Besides consumer electronics, automobiles have been the most visible mainstay of Japanese exports. Because quality has been their main selling feature, the 2010 public relations fiasco of mass vehicle recalls by Toyota, known as the relentless pioneer and practitioner of kaizen, constant product improvement and fierce quality control (Fujimoto 1999), has been particularly damaging. In their obsession to surpass GM as the world’s largest automaker, Toyota’s top managers let the quality of new cars slip and once the faults were revealed they failed to act resolutely to resolve the complaints and fears. After months of procrastination the company finally began to fix its problems –- but in 2011 GM, risen from bankruptcy, was once again the world’s largest automaker.

Even Honda has admitted losing its way. The company -– much smaller than Toyota but always an aggressive competitor in foreign markets –- has been praised for decades for its design, value, excellent engines and overall car durability. But in 2011 its new Civic was called a cheapened redesign and the company’s car lost market share both in the US and Canada. No wonder that even Asahi Yoshinori, one of the company’s creative directors, admitted that ‘’we have a lot of designers here, and when we ask ourselves, ‘Which Honda car would we want to buy?’ sometimes some of us draw a blank’’ (Reuters 2012b).

Nevertheless, given the breadth of Japan’s manufacturing there are still many strengths, particularly among companies whose names are hardly known internationally but whose high-quality products and components claim large shares of their respective global markets (Schaede 2008). These include Kyocera, primarily the maker of advanced ceramic components, but also diversified into connectors, cutting tools, computers, solar power and semiconductors (Kyocera 2012), and Fanuc, the world’s leading designer and manufacturer of industrial robots (Fanuc 2012). Unlike NEC or Sony these companies are thriving: in April 2012 Kyocera stock was only about 10% below its highs, and Fanuc stock reached a record level, nearly 85% higher than a decade ago. Another positive factor is the increasing value of Japan’s corporate holdings abroad, from Ireland to Thailand and from Alabama to Liaoning. The critical question is whether these continuing strengths, combined with much-needed reforms, will be enough to counterbalance the negative trends and to support a new economic equilibrium.

That is why the recent news concerning the country’s trade balance has been such a cause for concern: in January 2012 Japan posted its first annual trade deficit in three decades, $32.3 billion in 2011 compared to a surplus of 7.6 billion in 2010 (JETRO 2012).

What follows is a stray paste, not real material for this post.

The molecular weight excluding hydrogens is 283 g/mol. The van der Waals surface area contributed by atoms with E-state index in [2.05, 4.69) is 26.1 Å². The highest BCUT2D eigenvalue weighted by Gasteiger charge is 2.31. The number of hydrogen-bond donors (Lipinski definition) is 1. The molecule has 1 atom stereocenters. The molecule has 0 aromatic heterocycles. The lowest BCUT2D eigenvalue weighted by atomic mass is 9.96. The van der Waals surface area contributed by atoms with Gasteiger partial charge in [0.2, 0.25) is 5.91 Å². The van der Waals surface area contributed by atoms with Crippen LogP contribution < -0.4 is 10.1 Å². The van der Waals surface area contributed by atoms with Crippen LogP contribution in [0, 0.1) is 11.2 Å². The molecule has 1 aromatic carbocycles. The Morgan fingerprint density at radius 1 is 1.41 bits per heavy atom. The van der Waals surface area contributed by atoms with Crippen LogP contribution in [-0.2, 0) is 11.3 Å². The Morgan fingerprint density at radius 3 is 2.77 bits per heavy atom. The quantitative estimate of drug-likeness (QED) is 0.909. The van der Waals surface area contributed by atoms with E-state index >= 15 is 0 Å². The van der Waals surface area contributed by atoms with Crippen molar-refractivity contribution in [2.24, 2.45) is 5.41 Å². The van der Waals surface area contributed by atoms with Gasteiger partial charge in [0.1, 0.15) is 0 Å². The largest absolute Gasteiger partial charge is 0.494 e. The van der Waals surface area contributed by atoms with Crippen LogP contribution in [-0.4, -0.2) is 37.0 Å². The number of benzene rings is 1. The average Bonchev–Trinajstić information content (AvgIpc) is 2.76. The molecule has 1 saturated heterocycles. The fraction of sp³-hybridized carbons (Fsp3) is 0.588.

This, of course, is a fundamental shift as few countries in history have been such prodigious exporting machines as post-1960 Japan. In 1964, a decade after the country’s GDP matched its pre-war record, Japan began to run substantial trade surpluses whose growth was barely affected by the collapse of fixed (Bretton Woods) exchange rates in 1971 and the yen’s revaluation (from ¥360/$ to ¥308/$). With Japan importing virtually all of its oil it was hardly a surprise that OPEC’s first (1973-74) round of oil price increases reversed the trend, but already in 1976 Japan’s efficient exporters erased those losses. Coincidentally, 1976 was also the year when Honda began making the Accord: five years later Car & Driver called it the best vehicle in its category, and the design made history as of one of the most consistent best-sellers in North America.

OPEC’s second (1979-1980) round of oil price increases dented the trade balance again in 1980 but the surplus was back the very next year, and although Japan’s trade surplus with the US declined after the 1985 Plaza Agreement brought yet another large yen revaluation (from ¥250 to ¥160 to the $) the country’s global trade surplus continued, after a short pause, to grow. In 2007 it reached about $83 billion and, despite the subsequent global economic downturn, it was still at $75 billion in 2010 (JETRO 2012). There were extenuating circumstances for the $32 billion deficit in 2011, the two most important ones being the damage done to many specialized plants located in the region destroyed and damaged by the March 2011 earthquake and tsunami (that reduced exports) and the need to buy additional costly energy abroad in the wake of closure of all but a few of the nuclear power plants that provided 30% of Japan’s power.

          The latest available data show imports surpassing exports during every month for the first four months of 2012 and a total trade deficit of $25 billion by the end of April (JETRO 2012). Longer-term continuation of this trend would be particularly worrisome because over the past generation Japan’s current account surplus has not only remained constantly in the black, but it has grown in contrast to America’s widening current account deficit. That achievement had its roots in Japan’s status as a manufacturing superpower that was supplying substantial shares of advanced products imported by affluent economies of Europe and North America as well as by rapidly modernizing nations in Asia and Latin America. Even a gradual retreat would have major consequences, particularly when combined with rising cost of energy imports and continuing massive government deficits.